Raspberry Wine

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Wade E

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6 Gallons

36 lbs of previously frozen and thawed raspberries
Sugar to a sg of around 1.085 (about 8 or 9 lbs)
Pectic enzyme as per manufacturer’s dosage
Acid blend to TA of 0.65% (about 3 1/2 tsps)
6 tsps of yeast nutrient
1/4 tsp of k-meta or 6 Campden tablets
5 gallons of water
1 sachet of wine yeast

Put all fruit in a fermenting bag and put in primary bucket. Pour 3 gallons of very warm tap water or bottled spring water over the fruit and then squeeze really good. Pull out fruit and temporarily store in a bucket. Add K-meta, nutrient and acid blend and tannin if desired at this point and add remainder of water to 5 1/2 gallon mark. At this point add sugar to sg of 1.085-1.090 stirring well to make sure sugar is well dissolved. At this point wait 12 hours for K-meta to disperse. After those 12 hours add your Pectic Enzyme and wait another 12 hours while also adjusting your must temp to around 75 degrees. After those twelve hours, pitch your yeast either by sprinkling yeast, dehydrating yeast per instructions on back of yeast Sachet, or by making a yeast starter a few hours prior to the 12 hour mark. At this point either leave primary lid off with the cloth again, place lid on loose or snap the lid shut with airlock. Punch down cap twice daily to get all fruit under the liquid level. When SG reaches 1.015, rack to 6 gallon carboy and let finish fermenting with bung and airlock attached. When wine is done fermenting, (check a few days in a row to make sure SG does not change and SG should be around .998 or less) you can stabilize by adding another ¼ tsp of k-meta and 3 tsps of Potassium Sorbate and degas your wine thoroughly. You can now sweeten your wine if you like by using simple syrup which consists of 2 cups of sugar and 1 cup of boiling water or by using a juice or frozen concentrate. I typically take 2 quarts of an alike juice and simmer on stove at medium heat with lid off until its 1/3 its original size and let it cool to room temp and then add slowly to taste. Be careful not to over sweeten. At this point you can use a fining agent or let it clear naturally. Once clear, rack into clean vessel and bulk age more adding another ¼ tsp of k-meta at 3 month intervals or add ¼ tsp k-meta and bottle age for at least 3 months and enjoy. Longer aging will give you a better wine so save a few bottles till at least 1 year mark so you can truly see what this wine can aspire to.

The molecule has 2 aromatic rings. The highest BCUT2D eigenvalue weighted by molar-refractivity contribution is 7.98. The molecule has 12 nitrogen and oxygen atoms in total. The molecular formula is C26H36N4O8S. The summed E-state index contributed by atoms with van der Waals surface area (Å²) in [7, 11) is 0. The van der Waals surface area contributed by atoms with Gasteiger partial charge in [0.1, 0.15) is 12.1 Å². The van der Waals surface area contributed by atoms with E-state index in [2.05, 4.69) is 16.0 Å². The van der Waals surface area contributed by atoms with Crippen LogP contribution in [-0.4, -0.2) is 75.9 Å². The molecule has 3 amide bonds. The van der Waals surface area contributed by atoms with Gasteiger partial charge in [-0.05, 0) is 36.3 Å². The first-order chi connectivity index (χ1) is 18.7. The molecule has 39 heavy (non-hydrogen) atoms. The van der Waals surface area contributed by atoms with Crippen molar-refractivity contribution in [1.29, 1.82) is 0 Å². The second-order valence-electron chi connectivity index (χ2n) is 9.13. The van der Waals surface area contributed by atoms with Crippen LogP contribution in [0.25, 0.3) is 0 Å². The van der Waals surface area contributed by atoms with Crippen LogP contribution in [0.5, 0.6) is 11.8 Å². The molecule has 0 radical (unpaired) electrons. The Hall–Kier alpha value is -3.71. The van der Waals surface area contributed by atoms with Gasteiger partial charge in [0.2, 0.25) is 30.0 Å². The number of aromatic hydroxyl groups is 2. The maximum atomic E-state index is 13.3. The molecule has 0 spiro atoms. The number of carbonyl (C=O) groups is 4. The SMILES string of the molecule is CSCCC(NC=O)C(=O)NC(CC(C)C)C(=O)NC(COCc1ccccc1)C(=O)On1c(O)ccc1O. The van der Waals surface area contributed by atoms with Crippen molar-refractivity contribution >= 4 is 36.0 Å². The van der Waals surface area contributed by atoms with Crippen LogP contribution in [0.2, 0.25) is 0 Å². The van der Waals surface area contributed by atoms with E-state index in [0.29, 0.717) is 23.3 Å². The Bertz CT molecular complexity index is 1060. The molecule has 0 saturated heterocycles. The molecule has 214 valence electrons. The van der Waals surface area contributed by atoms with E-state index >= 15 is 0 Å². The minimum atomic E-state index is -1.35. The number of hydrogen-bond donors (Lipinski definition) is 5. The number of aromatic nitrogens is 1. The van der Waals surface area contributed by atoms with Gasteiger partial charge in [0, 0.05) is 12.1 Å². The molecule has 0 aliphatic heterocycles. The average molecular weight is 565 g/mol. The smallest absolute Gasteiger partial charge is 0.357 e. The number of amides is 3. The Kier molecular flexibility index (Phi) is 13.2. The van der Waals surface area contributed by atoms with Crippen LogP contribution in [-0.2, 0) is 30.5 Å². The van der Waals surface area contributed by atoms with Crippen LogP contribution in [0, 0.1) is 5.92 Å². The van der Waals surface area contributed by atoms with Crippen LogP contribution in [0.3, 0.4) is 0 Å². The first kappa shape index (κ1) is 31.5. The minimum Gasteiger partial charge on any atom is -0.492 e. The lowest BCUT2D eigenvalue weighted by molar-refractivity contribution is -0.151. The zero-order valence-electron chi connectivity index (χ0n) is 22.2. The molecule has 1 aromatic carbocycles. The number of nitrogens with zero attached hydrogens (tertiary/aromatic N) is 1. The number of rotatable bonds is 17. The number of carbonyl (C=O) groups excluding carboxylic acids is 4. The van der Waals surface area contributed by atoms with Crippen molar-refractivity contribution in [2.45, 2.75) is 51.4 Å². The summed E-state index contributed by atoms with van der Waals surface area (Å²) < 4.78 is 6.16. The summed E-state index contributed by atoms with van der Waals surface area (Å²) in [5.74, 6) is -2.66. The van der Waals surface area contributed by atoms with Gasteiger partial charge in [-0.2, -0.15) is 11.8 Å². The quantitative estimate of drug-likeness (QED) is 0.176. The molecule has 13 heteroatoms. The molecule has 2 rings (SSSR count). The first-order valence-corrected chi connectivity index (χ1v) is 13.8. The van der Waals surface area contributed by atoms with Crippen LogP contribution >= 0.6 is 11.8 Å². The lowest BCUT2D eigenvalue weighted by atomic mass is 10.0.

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stevie

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"pull out fruit and temporarily store in bucket"
i don't see it being used again??


"At this point either leave primary lid off with the cloth again, place lid on loose or snap the lid shut with airlock"